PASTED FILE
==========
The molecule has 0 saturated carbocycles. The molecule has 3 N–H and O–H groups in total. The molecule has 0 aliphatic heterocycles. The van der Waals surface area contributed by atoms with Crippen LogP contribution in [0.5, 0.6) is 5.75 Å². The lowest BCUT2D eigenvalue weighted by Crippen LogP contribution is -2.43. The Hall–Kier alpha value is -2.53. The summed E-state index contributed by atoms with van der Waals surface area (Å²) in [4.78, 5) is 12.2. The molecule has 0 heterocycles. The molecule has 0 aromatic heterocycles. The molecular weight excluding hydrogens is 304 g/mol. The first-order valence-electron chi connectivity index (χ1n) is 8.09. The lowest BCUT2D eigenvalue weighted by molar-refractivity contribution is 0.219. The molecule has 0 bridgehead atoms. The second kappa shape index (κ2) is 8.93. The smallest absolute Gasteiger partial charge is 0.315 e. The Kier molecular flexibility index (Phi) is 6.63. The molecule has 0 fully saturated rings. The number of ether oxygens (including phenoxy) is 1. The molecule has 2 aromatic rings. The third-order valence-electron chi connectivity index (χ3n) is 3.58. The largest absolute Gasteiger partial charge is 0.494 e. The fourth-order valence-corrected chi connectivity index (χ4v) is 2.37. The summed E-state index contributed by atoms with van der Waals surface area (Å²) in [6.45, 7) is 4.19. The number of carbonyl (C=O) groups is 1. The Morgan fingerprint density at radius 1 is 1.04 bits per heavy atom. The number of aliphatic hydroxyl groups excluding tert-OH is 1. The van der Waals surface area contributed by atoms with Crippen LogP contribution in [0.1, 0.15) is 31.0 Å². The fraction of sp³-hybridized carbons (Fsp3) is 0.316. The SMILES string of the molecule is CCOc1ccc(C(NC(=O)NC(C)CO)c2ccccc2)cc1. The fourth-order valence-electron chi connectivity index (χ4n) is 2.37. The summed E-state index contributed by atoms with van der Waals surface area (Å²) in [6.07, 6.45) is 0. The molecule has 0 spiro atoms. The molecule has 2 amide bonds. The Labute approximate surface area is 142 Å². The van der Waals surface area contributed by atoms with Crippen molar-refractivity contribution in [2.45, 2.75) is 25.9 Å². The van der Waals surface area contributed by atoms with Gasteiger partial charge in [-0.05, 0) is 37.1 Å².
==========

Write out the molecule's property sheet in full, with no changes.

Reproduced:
The molecule has 0 saturated carbocycles. The molecule has 3 N–H and O–H groups in total. The molecule has 0 aliphatic heterocycles. The van der Waals surface area contributed by atoms with Crippen LogP contribution in [0.5, 0.6) is 5.75 Å². The lowest BCUT2D eigenvalue weighted by Crippen LogP contribution is -2.43. The Hall–Kier alpha value is -2.53. The summed E-state index contributed by atoms with van der Waals surface area (Å²) in [4.78, 5) is 12.2. The molecule has 0 heterocycles. The molecule has 0 aromatic heterocycles. The molecular weight excluding hydrogens is 304 g/mol. The first-order valence-electron chi connectivity index (χ1n) is 8.09. The lowest BCUT2D eigenvalue weighted by molar-refractivity contribution is 0.219. The molecule has 0 bridgehead atoms. The second kappa shape index (κ2) is 8.93. The smallest absolute Gasteiger partial charge is 0.315 e. The Kier molecular flexibility index (Phi) is 6.63. The molecule has 0 fully saturated rings. The number of ether oxygens (including phenoxy) is 1. The molecule has 2 aromatic rings. The third-order valence-electron chi connectivity index (χ3n) is 3.58. The largest absolute Gasteiger partial charge is 0.494 e. The fourth-order valence-corrected chi connectivity index (χ4v) is 2.37. The summed E-state index contributed by atoms with van der Waals surface area (Å²) in [6.45, 7) is 4.19. The number of carbonyl (C=O) groups is 1. The Morgan fingerprint density at radius 1 is 1.04 bits per heavy atom. The number of aliphatic hydroxyl groups excluding tert-OH is 1. The van der Waals surface area contributed by atoms with Crippen LogP contribution in [0.1, 0.15) is 31.0 Å². The fraction of sp³-hybridized carbons (Fsp3) is 0.316. The SMILES string of the molecule is CCOc1ccc(C(NC(=O)NC(C)CO)c2ccccc2)cc1. The fourth-order valence-electron chi connectivity index (χ4n) is 2.37. The summed E-state index contributed by atoms with van der Waals surface area (Å²) in [6.07, 6.45) is 0. The molecule has 0 spiro atoms. The molecule has 2 amide bonds. The Labute approximate surface area is 142 Å². The van der Waals surface area contributed by atoms with Crippen molar-refractivity contribution in [2.45, 2.75) is 25.9 Å². The van der Waals surface area contributed by atoms with Gasteiger partial charge in [-0.05, 0) is 37.1 Å².